Most saddening is that the place administrators wish to keep stowed away is filled with the voices, thoughts, concerns and personalities of UCSD’s active student body. Expressing oneself in a hallway already covered in graffiti can hardly be considered vandalism. The artwork ought to be seen as a proud product of our individualism, practiced in one of the only places that such an act could still be possible.

    For some, Graffiti Alley is a place to feel rebellious, as spray painting can instill a sense of defiance. Some students scrawl messages and symbols generally perceived as crude and offensive; many others see Graffiti Alley as a safe haven in which to release their artistic inclinations. John Muir college senior Ji-San Lee has frequented Graffiti Alley throughout his college experience.

    “It was my outlet,” Lee said. “After a week or so of stress, myself and others would go there just to get it all out. In a university that puts a lot of pressure on students to do well academically, Graffiti Alley kept and keeps a lot of students sane. Some people find their outlet in gyms, I found mine in that hallway.”

    UCSD ranks as one of the top public universities in the country. Our workload is heavy, and the academic and extracurricular standards we are expected to meet in order to succeed are challenging. Graffiti Alley is a place of retreat, separate from the world of exams, term papers and competitive pressure in which we otherwise live. Many visit Graffiti Alley and do not even paint.

    “I know a lot of students who go to the hallway and just look around,” Lee said.

    It is a place where students can rest their eyes from the insipid fonts of schoolbook texts, and instead set them on colorful designs and messages. Some of the stairwell’s contributions are controversial, some are humorous, some are pensive — but all are stimulating. You don’t have to be a frequent visitor or participant to recognize the importance of Graffiti Alley to the UCSD experience.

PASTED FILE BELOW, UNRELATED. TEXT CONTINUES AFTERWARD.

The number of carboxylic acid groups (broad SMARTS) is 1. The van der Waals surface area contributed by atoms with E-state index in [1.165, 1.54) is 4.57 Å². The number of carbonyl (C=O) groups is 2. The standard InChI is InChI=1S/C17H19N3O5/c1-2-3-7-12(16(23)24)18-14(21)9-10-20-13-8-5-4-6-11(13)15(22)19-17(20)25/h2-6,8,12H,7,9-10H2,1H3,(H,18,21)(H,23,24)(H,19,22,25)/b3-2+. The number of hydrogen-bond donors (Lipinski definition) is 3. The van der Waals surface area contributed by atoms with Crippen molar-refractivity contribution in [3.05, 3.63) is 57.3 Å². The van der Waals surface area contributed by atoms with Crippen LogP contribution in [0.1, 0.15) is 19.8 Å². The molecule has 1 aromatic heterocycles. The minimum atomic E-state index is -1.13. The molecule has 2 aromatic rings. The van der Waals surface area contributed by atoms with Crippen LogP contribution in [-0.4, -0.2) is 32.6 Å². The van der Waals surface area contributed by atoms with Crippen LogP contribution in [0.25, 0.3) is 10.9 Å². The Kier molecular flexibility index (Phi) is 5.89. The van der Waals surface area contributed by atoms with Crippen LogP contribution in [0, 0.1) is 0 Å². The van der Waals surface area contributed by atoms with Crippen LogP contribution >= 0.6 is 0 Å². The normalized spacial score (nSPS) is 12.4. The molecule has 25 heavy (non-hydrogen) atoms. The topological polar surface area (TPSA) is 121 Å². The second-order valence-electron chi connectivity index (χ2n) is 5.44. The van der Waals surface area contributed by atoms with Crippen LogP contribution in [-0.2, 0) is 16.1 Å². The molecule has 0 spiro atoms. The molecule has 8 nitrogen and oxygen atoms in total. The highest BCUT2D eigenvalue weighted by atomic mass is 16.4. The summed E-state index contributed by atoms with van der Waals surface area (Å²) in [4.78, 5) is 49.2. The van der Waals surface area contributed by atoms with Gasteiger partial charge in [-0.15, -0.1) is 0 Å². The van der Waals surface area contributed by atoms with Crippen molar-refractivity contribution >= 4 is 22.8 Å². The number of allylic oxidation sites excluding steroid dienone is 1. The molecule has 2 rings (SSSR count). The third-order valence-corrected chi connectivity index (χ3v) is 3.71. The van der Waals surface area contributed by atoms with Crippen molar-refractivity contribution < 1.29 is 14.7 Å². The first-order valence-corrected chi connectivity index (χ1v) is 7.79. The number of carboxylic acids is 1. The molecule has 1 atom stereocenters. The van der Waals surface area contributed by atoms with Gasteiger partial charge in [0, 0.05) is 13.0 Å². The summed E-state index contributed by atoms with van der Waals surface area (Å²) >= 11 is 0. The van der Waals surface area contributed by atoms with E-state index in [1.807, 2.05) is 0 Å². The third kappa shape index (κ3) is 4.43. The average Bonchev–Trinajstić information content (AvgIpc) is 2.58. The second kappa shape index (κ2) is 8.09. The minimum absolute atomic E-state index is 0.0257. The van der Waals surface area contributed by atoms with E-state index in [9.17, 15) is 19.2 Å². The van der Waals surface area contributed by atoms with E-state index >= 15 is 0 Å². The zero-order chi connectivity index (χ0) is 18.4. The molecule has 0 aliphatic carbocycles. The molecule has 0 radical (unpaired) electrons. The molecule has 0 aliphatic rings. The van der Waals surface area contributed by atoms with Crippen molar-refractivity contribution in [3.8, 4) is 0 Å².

“When you visit, you feel that the university is fostering a place for students to have an opinion — thoughtful, religious, vulgar, funny, political, whatever,” ERC sophomore Cassandra Kerkoff said. “They need to keep in mind the message they’re sending out to students in trying to get rid of it. To students, it seems like they’re saying, ‘We don’t accept free speech, we don’t encourage it.’”

    It’s alarming but undeniable — the university is further painting itself as an enemy to free speech by shying from this popular and harmless form of expression. These increasingly active attempts to cease the activity in Graffiti Alley come at a time when outspoken discontent with authoritative regulations is being silenced. The Free Speech Policy and the addition of Section 510 to the UCSD Policy and Procedure Manual forbids students to spontaneously gather in groups of more than 10 anywhere on campus in order to demonstrate.

    Additionally, the UC Board of Regents has just discreetly passed a policy banning nonaffiliate access to university property for purposes of demonstration. Individuals speaking freely on Library Walk are in this way socially condemned, judged as unusual and as a disturbance to the university’s ever-precious peace.

    If we are to maintain our voice in campus affairs, the administrators in the UC Office of the President have ensured that what we’re going to say has the approval of the school. Our right to speak in a group has been muted, our right to assemble has been condemned, our right to witness the views of outsiders has been limited and now, the only opportunity for us to express any opinion — written, drawn, or sprayed — without administrative interference is being threatened. Officials are frustrated that graffiti has leaked to other parts of Mandeville? Perhaps it is because it is one of the only places we have left to say what we think, and a tiny hallway hidden within the art department hardly provides enough room.

    A government should create laws and regulations for the people and by the people; a university holds the same obligations to its student body. The administration here at UCSD is failing to keep our greater interests in mind. Spray painting in Mandeville is technically illegal, but so is condemning our free speech. And until space is made somewhere else on campus for us to express ourselves without regulation or pre-approval, students should spray away in the only place we have left to speak our minds.